State court shall be presumed to be correct [and the] applicant shall have the burden of rebutting
the presumption of correctness by clear and convincing evidence.” 28 U.S.C. § 2254(e)(1).
1. Petitioner’s petition for a writ of habeas corpus is clearly time barred
The State argues that this petition should be dismissed as time barred. Petitions for a writ
of habeas corpus brought pursuant to § 2254 are subject to a one year statute of limitations. Ross
v. Varano, 712 F.3d 784, 798 (3d Cir. 2013). The statute of limitations, in cases such as this one,
runs from “the date on which the judgment became final by the conclusion of direct review or the
expiration of the time for seeking such review” including the ninety day period for the filing of a
petition for certiorari before the Supreme Court. Id. This statute of limitations, however, is
automatically tolled by statute while a petitioner has a properly filed petition for post-conviction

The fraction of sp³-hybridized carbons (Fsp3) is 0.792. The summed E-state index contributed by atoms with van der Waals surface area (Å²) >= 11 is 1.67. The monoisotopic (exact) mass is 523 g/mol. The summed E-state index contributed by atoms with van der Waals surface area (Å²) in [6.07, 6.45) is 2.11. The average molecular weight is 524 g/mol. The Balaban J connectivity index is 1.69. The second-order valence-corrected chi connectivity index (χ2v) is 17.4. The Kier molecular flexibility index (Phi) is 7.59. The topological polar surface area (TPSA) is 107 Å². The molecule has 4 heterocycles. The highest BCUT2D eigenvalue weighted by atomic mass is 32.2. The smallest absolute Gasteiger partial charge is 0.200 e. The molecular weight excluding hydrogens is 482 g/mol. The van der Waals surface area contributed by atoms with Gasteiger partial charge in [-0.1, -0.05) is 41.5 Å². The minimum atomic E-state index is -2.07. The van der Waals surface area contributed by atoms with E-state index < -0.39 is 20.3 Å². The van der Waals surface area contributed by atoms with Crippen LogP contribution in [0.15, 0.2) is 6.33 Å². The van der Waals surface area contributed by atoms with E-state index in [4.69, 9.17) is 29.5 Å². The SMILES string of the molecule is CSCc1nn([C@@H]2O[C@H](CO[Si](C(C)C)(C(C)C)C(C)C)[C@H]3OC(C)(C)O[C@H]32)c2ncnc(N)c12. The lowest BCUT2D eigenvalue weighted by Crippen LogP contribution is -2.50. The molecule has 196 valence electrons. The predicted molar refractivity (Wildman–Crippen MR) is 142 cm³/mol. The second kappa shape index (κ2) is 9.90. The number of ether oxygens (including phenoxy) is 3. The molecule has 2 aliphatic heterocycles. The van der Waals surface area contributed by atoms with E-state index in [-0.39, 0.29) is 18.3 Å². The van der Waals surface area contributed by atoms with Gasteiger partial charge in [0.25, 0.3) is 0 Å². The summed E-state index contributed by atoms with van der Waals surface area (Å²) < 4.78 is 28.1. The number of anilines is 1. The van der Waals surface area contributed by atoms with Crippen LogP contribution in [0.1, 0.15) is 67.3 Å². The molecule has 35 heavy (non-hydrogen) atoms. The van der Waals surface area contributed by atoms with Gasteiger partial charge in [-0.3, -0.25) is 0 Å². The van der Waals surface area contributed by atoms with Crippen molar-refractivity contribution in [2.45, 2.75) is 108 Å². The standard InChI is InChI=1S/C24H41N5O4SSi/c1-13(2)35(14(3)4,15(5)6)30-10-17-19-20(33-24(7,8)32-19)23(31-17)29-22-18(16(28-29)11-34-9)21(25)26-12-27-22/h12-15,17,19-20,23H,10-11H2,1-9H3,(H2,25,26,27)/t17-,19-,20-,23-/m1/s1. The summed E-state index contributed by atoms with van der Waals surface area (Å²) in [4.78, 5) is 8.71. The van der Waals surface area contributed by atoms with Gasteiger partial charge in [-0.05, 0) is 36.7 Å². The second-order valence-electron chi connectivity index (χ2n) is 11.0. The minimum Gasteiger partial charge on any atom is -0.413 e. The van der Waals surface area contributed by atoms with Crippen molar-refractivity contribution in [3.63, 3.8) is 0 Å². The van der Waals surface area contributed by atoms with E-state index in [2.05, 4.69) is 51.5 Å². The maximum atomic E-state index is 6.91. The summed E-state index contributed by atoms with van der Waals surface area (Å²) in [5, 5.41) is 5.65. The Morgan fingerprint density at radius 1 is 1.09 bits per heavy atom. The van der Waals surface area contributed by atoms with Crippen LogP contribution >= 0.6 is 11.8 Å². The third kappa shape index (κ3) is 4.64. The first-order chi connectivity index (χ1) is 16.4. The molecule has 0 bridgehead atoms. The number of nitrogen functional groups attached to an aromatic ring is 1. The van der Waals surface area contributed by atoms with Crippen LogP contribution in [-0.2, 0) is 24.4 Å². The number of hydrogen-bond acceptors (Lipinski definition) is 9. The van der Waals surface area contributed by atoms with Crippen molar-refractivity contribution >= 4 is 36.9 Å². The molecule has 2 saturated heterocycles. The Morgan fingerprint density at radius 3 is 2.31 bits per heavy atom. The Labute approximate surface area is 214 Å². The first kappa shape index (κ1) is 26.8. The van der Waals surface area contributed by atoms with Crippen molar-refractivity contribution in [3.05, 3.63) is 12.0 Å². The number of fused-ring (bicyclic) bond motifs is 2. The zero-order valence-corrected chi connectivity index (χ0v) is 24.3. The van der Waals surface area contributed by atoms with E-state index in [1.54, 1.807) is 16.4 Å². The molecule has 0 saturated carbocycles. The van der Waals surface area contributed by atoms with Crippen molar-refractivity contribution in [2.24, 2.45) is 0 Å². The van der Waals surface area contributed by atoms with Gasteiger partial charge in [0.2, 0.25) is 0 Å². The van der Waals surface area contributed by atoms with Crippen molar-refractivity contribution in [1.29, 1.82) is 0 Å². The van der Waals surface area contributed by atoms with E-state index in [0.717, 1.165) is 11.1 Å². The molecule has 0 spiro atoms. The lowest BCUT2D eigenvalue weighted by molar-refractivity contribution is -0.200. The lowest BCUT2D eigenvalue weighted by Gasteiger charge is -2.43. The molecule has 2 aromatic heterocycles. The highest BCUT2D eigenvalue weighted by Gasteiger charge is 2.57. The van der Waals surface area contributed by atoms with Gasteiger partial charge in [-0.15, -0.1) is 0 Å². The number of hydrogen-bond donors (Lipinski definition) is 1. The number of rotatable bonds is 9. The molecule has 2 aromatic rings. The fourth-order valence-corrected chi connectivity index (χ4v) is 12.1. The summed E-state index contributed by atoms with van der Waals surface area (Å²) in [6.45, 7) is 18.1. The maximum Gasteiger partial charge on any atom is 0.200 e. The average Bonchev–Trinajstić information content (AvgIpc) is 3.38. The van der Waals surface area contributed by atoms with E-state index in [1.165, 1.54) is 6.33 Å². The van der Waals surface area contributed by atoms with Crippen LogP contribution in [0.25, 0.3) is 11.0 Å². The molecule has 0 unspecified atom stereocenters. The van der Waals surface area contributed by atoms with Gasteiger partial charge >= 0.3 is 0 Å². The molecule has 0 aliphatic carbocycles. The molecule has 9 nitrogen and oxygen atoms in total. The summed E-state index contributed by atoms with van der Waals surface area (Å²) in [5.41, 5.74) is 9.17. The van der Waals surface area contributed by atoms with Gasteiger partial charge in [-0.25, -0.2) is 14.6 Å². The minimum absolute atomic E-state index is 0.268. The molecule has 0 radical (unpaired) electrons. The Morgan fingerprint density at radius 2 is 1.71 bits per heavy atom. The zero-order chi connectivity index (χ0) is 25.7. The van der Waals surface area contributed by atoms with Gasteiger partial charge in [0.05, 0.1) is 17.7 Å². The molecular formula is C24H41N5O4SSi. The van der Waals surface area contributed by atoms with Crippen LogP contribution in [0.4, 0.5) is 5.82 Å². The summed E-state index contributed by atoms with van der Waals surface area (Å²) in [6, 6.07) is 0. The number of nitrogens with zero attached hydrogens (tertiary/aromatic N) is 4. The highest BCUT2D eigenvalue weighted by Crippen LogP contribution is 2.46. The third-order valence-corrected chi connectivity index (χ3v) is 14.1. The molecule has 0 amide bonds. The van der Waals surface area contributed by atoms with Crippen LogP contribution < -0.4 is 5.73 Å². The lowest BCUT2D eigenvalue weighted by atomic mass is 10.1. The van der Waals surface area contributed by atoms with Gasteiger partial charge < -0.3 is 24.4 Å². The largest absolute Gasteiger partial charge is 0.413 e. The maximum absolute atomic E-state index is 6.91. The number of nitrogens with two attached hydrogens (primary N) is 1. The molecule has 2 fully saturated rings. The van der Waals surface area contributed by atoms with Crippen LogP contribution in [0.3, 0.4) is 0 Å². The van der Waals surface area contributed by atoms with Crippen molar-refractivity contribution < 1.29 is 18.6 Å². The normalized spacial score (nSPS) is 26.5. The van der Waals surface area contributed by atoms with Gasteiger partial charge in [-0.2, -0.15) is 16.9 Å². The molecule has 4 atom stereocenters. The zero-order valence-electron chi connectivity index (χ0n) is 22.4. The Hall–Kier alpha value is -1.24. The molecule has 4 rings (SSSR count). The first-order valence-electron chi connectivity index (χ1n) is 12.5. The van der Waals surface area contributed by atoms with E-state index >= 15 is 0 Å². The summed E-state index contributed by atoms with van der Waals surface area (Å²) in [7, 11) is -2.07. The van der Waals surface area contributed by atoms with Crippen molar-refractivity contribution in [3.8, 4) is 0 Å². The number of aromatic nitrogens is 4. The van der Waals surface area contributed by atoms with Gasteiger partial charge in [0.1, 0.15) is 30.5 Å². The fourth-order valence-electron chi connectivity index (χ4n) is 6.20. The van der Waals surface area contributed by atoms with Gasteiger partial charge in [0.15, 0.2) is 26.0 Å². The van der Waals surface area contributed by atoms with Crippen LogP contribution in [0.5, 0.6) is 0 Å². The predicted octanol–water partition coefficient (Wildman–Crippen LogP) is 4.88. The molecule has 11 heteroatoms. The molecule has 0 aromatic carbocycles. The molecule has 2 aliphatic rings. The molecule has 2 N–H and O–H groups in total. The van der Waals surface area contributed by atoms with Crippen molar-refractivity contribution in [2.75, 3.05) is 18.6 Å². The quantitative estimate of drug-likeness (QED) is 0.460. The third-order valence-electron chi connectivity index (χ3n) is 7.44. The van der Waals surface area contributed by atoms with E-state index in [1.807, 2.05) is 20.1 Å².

relief pending before the state courts. See, e.g., Figueroa v. Buechele, No. 15-1200, 2015 WL
1403829, at *2 (D.N.J. Mar. 25, 2015).
In this case, the New Jersey Supreme Court denied certification on Petitioner’s direct
appeal on June 4, 2002. Petitioner’s conviction therefore became final ninety days later on
September 2, 2002, when the time for filing a petition for certiorari expired. Petitioner’s one year
statute of limitations had therefore run as of September 2, 2003. As Petitioner’s amended PCR
petition and the PCR court’s opinion denying PCR relief establish, Petitioner’s first PCR Petition
was not filed until November 2003, after the one year statute of limitations had run. Thus,
regardless of any statutory tolling, Petitioner’s one year limitations period expired before he filed
his first PCR petition, and this petition is untimely regardless of the fact that he later filed a PCR
Petition. In any event, because Petitioner’s PCR appeal became final on October 18, 2012, and